Limericks – the other kind.

A limerick is a form of poetry, especially one consisting of five-lines, predominantly in an anapestic meter with a strict rhyming scheme (AABBA), often with humorous intent. The first, second and fifth lines are usually longer than the third and fourth, moreover the first line traditionally introduces a person and/or a place; the place appearing at the end of the first line and establishing the rhyme scheme for the second and fifth lines. In early limericks, the last line was often essentially a repeat of the first, however this is no longer customary. The oldest attested text in this form is a Latin prayer by Tommaso d’Aquino from the 13th century but the form did not appear in England until the early years of the 18th century. In the 19th century it was popularised by the artist, illustrator, musician, author and poet, Edward Lear, although he did not use the term limerick for his humorous poems.

Writing a limerick is not a complicated thing, simple some might say. However a limerick that has a first line ending in alison or limerick (or Hackney as sometimes happened when I used to live there), tends to leave the prospective rhymer floundering and in search of phrases that adhere to the constraints of the idiom while also making sense. Even fellows who have had time to prepare their ‘witty’ rhymes before an encounter, find – to their embarrassment and mine – that their clever poem, penned and memorised the night before, sounds awful in the cold light of day. It is no doubt something that all the Limericks of the world have had to face at some time in their lives (school years will have brought an unending stream of idiotic poems to British children who bear the weight of that ‘handle’) but I do so wish I had been brave enough – when it happened – to reply . . .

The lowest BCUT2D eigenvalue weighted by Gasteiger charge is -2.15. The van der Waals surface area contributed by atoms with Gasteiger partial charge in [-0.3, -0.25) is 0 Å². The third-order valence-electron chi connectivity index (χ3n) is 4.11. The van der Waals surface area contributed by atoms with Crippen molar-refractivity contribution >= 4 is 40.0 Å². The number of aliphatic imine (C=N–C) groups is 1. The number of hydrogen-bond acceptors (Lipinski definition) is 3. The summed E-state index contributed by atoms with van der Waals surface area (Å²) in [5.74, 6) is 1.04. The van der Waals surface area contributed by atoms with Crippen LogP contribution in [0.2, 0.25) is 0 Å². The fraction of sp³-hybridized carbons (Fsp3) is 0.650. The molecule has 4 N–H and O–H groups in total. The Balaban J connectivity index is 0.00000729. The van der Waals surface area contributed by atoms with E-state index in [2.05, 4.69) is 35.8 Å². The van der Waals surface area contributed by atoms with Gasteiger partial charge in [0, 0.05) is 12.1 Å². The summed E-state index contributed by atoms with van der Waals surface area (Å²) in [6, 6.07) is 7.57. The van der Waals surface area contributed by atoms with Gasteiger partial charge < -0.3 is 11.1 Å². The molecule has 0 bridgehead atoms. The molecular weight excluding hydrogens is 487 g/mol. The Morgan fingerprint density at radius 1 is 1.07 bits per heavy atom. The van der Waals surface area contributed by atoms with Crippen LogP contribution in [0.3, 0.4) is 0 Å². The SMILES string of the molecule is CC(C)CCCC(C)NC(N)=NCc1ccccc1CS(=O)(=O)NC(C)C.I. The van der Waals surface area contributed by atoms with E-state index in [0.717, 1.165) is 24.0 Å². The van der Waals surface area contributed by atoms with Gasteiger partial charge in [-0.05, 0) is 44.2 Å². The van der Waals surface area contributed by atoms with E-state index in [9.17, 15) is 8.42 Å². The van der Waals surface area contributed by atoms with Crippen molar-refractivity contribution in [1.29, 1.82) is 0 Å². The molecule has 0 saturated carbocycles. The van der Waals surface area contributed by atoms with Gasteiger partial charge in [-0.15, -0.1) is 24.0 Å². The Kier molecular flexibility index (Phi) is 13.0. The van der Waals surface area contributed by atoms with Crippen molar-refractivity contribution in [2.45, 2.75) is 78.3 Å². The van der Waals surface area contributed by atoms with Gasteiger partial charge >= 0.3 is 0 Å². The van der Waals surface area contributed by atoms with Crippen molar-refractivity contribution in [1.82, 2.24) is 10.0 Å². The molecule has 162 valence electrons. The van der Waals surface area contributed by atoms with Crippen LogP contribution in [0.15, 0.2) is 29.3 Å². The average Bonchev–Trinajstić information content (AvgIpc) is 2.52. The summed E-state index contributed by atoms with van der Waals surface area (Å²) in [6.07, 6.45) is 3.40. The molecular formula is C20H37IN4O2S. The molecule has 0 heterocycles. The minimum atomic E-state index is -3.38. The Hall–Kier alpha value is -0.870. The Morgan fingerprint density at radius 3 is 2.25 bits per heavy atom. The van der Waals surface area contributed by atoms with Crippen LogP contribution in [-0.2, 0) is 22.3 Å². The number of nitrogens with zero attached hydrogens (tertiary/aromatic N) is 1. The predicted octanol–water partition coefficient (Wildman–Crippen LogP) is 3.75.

Please know, and I say this politely,

that if you are going to write me

a derisible rhyme

that is clearly crime,

my reply won’t be thank you but bite me!

Posted on: 19th October 2015